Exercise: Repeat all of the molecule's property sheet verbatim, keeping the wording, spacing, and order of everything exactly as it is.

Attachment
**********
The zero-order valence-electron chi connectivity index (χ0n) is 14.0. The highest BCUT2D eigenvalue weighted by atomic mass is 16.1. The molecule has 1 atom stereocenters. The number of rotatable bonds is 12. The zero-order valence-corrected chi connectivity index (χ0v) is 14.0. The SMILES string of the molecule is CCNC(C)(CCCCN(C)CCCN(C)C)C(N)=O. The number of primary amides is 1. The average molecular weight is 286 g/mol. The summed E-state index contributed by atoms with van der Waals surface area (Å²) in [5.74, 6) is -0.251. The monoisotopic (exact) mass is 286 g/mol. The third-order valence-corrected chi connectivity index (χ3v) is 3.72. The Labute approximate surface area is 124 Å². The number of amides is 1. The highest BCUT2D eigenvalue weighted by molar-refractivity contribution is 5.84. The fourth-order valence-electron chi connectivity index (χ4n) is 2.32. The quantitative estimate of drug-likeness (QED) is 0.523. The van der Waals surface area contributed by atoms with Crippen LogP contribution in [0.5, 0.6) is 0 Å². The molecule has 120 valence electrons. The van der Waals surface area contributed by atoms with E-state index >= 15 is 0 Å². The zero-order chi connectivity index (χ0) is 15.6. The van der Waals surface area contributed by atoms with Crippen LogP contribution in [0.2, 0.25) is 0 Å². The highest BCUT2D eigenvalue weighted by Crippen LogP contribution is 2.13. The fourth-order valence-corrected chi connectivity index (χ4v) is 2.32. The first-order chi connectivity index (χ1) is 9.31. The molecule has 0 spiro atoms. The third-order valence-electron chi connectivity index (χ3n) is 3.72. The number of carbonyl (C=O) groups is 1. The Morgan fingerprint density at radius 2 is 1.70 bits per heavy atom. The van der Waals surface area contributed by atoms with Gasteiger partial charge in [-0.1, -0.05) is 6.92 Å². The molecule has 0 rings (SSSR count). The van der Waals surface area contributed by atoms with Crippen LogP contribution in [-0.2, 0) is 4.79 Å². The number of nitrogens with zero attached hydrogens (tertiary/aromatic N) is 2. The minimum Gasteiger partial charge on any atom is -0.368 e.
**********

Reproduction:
The zero-order valence-electron chi connectivity index (χ0n) is 14.0. The highest BCUT2D eigenvalue weighted by atomic mass is 16.1. The molecule has 1 atom stereocenters. The number of rotatable bonds is 12. The zero-order valence-corrected chi connectivity index (χ0v) is 14.0. The SMILES string of the molecule is CCNC(C)(CCCCN(C)CCCN(C)C)C(N)=O. The number of primary amides is 1. The average molecular weight is 286 g/mol. The summed E-state index contributed by atoms with van der Waals surface area (Å²) in [5.74, 6) is -0.251. The monoisotopic (exact) mass is 286 g/mol. The third-order valence-corrected chi connectivity index (χ3v) is 3.72. The Labute approximate surface area is 124 Å². The number of amides is 1. The highest BCUT2D eigenvalue weighted by molar-refractivity contribution is 5.84. The fourth-order valence-electron chi connectivity index (χ4n) is 2.32. The quantitative estimate of drug-likeness (QED) is 0.523. The van der Waals surface area contributed by atoms with Crippen LogP contribution in [0.5, 0.6) is 0 Å². The molecule has 120 valence electrons. The van der Waals surface area contributed by atoms with E-state index >= 15 is 0 Å². The zero-order chi connectivity index (χ0) is 15.6. The van der Waals surface area contributed by atoms with Crippen LogP contribution in [0.2, 0.25) is 0 Å². The highest BCUT2D eigenvalue weighted by Crippen LogP contribution is 2.13. The fourth-order valence-corrected chi connectivity index (χ4v) is 2.32. The first-order chi connectivity index (χ1) is 9.31. The molecule has 0 spiro atoms. The third-order valence-electron chi connectivity index (χ3n) is 3.72. The number of carbonyl (C=O) groups is 1. The Morgan fingerprint density at radius 2 is 1.70 bits per heavy atom. The van der Waals surface area contributed by atoms with Gasteiger partial charge in [-0.1, -0.05) is 6.92 Å². The molecule has 0 rings (SSSR count). The van der Waals surface area contributed by atoms with Crippen LogP contribution in [-0.2, 0) is 4.79 Å². The number of nitrogens with zero attached hydrogens (tertiary/aromatic N) is 2. The minimum Gasteiger partial charge on any atom is -0.368 e.